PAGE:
Within the first few minutes of the game, Ryan is almost gunned down in a bar by a well-organized militia of 30 dudes with rifles; he successfully escapes. He is then approached by red-skinned and horny-headed Lucius Black, the honcho of The Abyss (in a cemetery, of course), who offers him a job with the dark side. Thinking The Abyss was responsible for the near-hit on him in the bar, Ryan at first says no. But then Black reveals to him that his old boss, Etherlight, was actually responsible for the attack and that they want him out of the picture. Apparently, simply firing him was not enough. Why? Lucius Black tells Ryan that Etherlight has developed a technology that will basically rob all human life of its own will, turning everyone into much better human beings for their own good. Doesn’t sound so bad, but Black says this will upset the natural balance of things—and of course humans would be reduced to puppets. Etherlight’s plan is to activate this global-wide technology during an alignment of the planets that happens every century (or whatever); the point is during this planetary alignment, God’s line-of-sight to earth is blocked (yup, that’s what they say) allowing Etherlight to do the nasty without Him knowing any different. And it is stressed that God would not want humans reduced to puppets even if they were to be controlled by the forces of light. Apparently, God really digs free will after all.

Of course, after learning all of this, Ryan Lennox agrees to become an Abyss agent, and he is granted all sorts of devilish powers by Lucius Black (even though, at heart, he’s still a good guy, of course). These include being able to suck the souls out of downed enemies to refill his own lifebar, levitating large objects, being able to temporarily teleport himself, as well as being able to infuse his gunshots with dark energy to deal extra damage. From there, he follows his new boss’s orders: Stop Etherlight from implementing its plans (and to possibly steal the technology if possible and hand it over to Lucius Black). Though he’s not entirely sure he can trust Black’s intentions, Ryan forges ahead anyway. During various intel-gathering missions, this ex-angel mixes it up at an old temple in the snowy German countryside, explores a sprawling industrial center, fights gun-toting brethren across the massive deck of an aircraft carrier in the middle of the Arctic Ocean, gets filthy in an eastern European railcar warehouse, and busts some angel heads (which are pretty much just armored dudes with guns—and some with jetpacks, get it?) at a mountaintop satellite center. Most of the environments have an interesting mix of old and new, traditional and sci-fi, so to speak. The temple is a great example where the stereotypical medieval monastery is infused with the steel and glass of high-tech labs and offices. After all, we’re not talking about yesterday’s monks here; these are contemporary, technology-driven forces of light, folks.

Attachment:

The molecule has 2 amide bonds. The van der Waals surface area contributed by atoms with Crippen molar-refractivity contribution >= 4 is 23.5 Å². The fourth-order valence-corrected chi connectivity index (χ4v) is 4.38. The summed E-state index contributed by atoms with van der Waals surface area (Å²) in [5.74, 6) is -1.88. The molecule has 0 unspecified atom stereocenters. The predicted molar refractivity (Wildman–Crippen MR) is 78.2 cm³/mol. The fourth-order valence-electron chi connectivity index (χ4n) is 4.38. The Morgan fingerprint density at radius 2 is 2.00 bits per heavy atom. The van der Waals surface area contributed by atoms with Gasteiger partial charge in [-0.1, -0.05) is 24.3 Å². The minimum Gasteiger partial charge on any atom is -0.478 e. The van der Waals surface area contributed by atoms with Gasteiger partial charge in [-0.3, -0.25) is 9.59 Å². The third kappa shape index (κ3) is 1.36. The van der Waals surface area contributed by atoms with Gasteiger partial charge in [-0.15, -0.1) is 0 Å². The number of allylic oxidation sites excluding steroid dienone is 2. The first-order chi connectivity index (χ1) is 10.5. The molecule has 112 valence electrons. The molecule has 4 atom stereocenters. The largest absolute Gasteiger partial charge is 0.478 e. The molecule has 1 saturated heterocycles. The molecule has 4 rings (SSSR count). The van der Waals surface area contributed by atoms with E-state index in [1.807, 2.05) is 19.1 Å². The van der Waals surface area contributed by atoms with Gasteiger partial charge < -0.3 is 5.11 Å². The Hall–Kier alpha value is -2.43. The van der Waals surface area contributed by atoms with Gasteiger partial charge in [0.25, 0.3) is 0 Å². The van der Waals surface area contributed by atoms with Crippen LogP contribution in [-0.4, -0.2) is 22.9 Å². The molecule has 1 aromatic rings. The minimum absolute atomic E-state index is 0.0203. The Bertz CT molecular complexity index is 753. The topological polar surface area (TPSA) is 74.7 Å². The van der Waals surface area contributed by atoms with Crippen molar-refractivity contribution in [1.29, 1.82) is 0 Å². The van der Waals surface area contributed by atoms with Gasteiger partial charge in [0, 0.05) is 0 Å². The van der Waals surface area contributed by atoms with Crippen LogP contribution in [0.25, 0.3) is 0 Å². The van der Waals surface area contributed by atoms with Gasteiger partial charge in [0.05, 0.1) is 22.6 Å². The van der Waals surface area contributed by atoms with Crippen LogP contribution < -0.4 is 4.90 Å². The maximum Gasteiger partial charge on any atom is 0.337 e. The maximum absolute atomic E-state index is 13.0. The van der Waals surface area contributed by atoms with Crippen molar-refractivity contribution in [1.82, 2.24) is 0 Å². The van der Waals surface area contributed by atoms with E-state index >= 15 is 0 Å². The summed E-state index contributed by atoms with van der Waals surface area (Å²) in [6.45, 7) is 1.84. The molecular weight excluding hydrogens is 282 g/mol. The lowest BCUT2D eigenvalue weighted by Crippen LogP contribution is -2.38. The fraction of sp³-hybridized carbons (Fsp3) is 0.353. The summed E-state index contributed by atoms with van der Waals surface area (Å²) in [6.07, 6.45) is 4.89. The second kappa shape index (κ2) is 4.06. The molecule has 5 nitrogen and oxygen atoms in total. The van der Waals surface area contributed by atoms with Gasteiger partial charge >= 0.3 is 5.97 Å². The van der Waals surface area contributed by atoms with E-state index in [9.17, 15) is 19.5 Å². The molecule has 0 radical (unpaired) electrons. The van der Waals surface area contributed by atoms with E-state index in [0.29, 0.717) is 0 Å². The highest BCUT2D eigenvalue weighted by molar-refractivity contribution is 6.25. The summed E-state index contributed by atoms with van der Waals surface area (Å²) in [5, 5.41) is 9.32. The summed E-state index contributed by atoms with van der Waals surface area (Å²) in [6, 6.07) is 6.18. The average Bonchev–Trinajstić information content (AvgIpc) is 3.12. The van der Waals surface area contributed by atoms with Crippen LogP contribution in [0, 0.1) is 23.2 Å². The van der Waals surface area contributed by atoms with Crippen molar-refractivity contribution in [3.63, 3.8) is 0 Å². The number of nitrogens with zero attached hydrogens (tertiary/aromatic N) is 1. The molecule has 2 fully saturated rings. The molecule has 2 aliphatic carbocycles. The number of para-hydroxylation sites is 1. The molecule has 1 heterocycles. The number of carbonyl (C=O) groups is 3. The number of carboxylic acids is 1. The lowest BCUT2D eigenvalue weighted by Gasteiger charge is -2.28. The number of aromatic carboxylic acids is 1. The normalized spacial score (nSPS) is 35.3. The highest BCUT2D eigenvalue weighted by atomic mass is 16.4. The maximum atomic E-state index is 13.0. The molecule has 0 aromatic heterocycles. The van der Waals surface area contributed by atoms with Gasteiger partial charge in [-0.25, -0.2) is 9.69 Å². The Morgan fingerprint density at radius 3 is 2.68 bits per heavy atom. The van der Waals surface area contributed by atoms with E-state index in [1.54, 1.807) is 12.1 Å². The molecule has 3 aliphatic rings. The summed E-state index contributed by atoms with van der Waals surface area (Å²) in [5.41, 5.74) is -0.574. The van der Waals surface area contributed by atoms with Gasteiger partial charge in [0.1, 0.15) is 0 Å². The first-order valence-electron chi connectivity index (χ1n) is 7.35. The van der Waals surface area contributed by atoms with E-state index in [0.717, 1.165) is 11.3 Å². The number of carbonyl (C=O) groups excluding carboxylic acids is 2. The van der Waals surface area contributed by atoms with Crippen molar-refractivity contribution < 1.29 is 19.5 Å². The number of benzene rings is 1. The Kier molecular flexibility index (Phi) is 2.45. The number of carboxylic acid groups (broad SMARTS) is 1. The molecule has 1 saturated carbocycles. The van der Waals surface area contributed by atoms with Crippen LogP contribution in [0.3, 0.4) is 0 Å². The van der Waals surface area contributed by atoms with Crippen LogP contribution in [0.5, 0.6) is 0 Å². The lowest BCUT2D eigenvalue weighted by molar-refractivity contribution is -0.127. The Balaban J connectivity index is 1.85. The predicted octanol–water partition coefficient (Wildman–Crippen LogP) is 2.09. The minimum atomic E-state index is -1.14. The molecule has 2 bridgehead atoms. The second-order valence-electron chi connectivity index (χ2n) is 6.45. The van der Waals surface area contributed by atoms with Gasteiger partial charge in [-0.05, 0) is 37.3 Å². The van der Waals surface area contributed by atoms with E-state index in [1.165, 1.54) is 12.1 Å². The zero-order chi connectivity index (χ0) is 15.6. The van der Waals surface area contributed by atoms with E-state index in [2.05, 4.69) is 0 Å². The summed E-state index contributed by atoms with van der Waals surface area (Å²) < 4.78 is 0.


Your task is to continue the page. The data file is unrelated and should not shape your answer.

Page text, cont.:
Before hitting the specifics of this game (which is generally badmouthed by reviewers who I disagree with at least in part), allow me a moment to clarify one important point that I found ZERO internet information about. In my perennial craze to buy every single PC shooter I can find listed on Amazon, I somehow ended up with two copies of “Infernal” without knowing it—one for PC and one for the Xbox 360, redubbed “Infernal: Hell’s Vengeance.” Are these the same game…or not…or what? In substance, they are identical, but in quality not so much. Considering the PC game was published in 2007, the reason the game was ported to the console two years later in 2009 (and retitled) is a bit of a mystery. From my research, this sort of thing really doesn’t happen very often. (If you know of other PC games ported to the console several years after the initial release, please enlighten me.) Maybe the story is as simple as the original publisher, Playlogic, was simply looking to re-cash in on the title somehow after it garnered such a middling reception the first time around. Metropolis, which at that point was near-defunct, may have also benefitted from the console port, but who knows.

Anyway, after having resigned myself to the fact of spending twice the money than necessary (which amounted to about $10 in total, ouch), the cool thing is that I could literally, in real time, compare the quality of the two games (graphically speaking) to decide which version to play. (Yes, I’m an unapologetic graphics whore.) Frankly, I didn’t expect there to be much difference between the two versions, mostly because of several reviews on the internet that said as much: “I played this junk back in 2007 on PC in its original form, and as far as I can tell, there is no difference in the 2009 Xbox version. The game is still as crappy as it always was, visually and mechanically.”